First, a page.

Breast Cancer: 5 Signs You Need to See a Doctor
Be aware of changes during monthly breast exams
Paying attention to your body and being aware when something changes could save your life.
Breast cancer is the most common cancer among women in the United States. One in eight women in the United States is likely to develop breast cancer, and by the end of 2016 about 40,450 women will die from the disease. Since early diagnosis is the key to treatment and recovery, it’s important to know what changes to look for in your breasts.
Here are 5 symptoms to look for during your monthly breast exams:
1. A lump or mass
A new lump or mass is the most common symptom of breast cancer. Masses that are painless, hard and have irregular edges are more likely to be cancer, but breast cancers can be tender, soft, rounded or painful. That’s why it’s important to have any mass, lump or change checked by a doctor experienced in diagnosing breast diseases.
2. Change in shape or size
Check for swelling of all or part of your breasts. A tumor can change the shape or size. When you’re doing your breast self-exam, remember to check under your arms for lumps or swelling. Sometimes breast cancer spreads to the lymph nodes under the arm and around the collar bone, and causes swelling even before the original tumor in the breast is large enough to be felt.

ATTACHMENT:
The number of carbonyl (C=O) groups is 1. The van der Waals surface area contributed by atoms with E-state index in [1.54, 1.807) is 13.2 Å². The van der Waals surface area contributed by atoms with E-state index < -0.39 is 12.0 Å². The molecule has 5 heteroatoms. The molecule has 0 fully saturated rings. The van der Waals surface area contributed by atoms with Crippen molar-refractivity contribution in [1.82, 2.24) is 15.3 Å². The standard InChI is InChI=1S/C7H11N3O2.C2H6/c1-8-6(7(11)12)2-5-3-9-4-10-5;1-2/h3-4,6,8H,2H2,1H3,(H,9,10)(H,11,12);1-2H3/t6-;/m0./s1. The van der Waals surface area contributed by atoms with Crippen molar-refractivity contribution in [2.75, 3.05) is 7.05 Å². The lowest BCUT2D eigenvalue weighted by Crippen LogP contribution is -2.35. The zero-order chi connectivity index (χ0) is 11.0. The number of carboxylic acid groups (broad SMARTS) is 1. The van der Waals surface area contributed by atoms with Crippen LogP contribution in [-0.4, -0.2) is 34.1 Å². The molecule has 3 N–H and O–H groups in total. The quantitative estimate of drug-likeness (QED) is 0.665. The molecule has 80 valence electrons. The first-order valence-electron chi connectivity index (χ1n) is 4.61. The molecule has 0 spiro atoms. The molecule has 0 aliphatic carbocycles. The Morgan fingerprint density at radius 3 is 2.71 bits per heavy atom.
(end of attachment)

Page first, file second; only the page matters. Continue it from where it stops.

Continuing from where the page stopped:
3. Nipple discharge other than breast milk
Discharge that is clear or blood-tinged that appears without squeezing can be concerning and should be evaluated by a physician.
4. Irritated skin, puckering or dimpling
Watch for a persistent skin rash, scaling or thickening of the skin. This may or may not be associated with itching. Also, any puckering or dimpling of the skin should be evaluated.
5. Inverted nipples
Some women tend to have inverted nipples and can be normal for these individuals. If an inverted nipple is a recent development for you, get it checked out. Some cancers impact the breast ducts and can cause the nipples to invert.
Don't wait to make an appointment
If you have any of these symptoms, make an appointment with your doctor. “I encourage women who have any concerns about their breasts to come see me—and you do not need to be referred by a physician,” said Dr. Hanley, fellowship-trained breast surgeon at the Genesis Breast Care Center. “I am here to answer your questions, and if we find a problem, we will explore your options together.”